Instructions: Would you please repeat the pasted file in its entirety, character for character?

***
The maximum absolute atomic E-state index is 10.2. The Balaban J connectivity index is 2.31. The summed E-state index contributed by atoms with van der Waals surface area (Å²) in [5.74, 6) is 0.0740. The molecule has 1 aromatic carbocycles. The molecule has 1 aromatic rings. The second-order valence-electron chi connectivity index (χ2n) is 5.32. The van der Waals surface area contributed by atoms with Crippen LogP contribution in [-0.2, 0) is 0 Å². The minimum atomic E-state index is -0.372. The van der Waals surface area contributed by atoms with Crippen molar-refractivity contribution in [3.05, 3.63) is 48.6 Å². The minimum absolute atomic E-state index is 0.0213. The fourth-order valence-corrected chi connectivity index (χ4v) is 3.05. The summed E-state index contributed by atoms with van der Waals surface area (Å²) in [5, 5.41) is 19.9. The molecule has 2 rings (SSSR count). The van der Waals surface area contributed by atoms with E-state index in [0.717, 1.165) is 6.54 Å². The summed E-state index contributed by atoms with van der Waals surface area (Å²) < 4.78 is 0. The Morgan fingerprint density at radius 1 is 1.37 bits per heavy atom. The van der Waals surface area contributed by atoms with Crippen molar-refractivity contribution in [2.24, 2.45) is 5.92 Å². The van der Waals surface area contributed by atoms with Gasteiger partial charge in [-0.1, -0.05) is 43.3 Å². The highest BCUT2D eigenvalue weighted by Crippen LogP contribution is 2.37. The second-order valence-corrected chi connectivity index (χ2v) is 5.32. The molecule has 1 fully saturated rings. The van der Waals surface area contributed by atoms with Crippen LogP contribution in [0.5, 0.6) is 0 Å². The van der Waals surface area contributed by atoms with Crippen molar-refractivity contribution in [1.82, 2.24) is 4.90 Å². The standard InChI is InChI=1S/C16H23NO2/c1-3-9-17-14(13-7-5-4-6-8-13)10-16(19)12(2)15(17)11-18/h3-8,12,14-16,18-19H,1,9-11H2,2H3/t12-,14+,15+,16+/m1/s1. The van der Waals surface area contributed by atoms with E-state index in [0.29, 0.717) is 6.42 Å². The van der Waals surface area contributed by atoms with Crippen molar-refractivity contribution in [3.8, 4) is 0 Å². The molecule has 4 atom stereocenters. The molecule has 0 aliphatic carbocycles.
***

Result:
The maximum absolute atomic E-state index is 10.2. The Balaban J connectivity index is 2.31. The summed E-state index contributed by atoms with van der Waals surface area (Å²) in [5.74, 6) is 0.0740. The molecule has 1 aromatic carbocycles. The molecule has 1 aromatic rings. The second-order valence-electron chi connectivity index (χ2n) is 5.32. The van der Waals surface area contributed by atoms with Crippen LogP contribution in [-0.2, 0) is 0 Å². The minimum atomic E-state index is -0.372. The van der Waals surface area contributed by atoms with Crippen molar-refractivity contribution in [3.05, 3.63) is 48.6 Å². The minimum absolute atomic E-state index is 0.0213. The fourth-order valence-corrected chi connectivity index (χ4v) is 3.05. The summed E-state index contributed by atoms with van der Waals surface area (Å²) in [5, 5.41) is 19.9. The molecule has 2 rings (SSSR count). The van der Waals surface area contributed by atoms with E-state index in [0.717, 1.165) is 6.54 Å². The summed E-state index contributed by atoms with van der Waals surface area (Å²) < 4.78 is 0. The Morgan fingerprint density at radius 1 is 1.37 bits per heavy atom. The van der Waals surface area contributed by atoms with Crippen molar-refractivity contribution in [2.24, 2.45) is 5.92 Å². The van der Waals surface area contributed by atoms with Gasteiger partial charge in [-0.1, -0.05) is 43.3 Å². The highest BCUT2D eigenvalue weighted by Crippen LogP contribution is 2.37. The second-order valence-corrected chi connectivity index (χ2v) is 5.32. The molecule has 1 fully saturated rings. The van der Waals surface area contributed by atoms with Crippen LogP contribution in [0.5, 0.6) is 0 Å². The van der Waals surface area contributed by atoms with Crippen molar-refractivity contribution in [1.82, 2.24) is 4.90 Å². The standard InChI is InChI=1S/C16H23NO2/c1-3-9-17-14(13-7-5-4-6-8-13)10-16(19)12(2)15(17)11-18/h3-8,12,14-16,18-19H,1,9-11H2,2H3/t12-,14+,15+,16+/m1/s1. The van der Waals surface area contributed by atoms with E-state index in [0.29, 0.717) is 6.42 Å². The van der Waals surface area contributed by atoms with Crippen molar-refractivity contribution in [3.8, 4) is 0 Å². The molecule has 4 atom stereocenters. The molecule has 0 aliphatic carbocycles.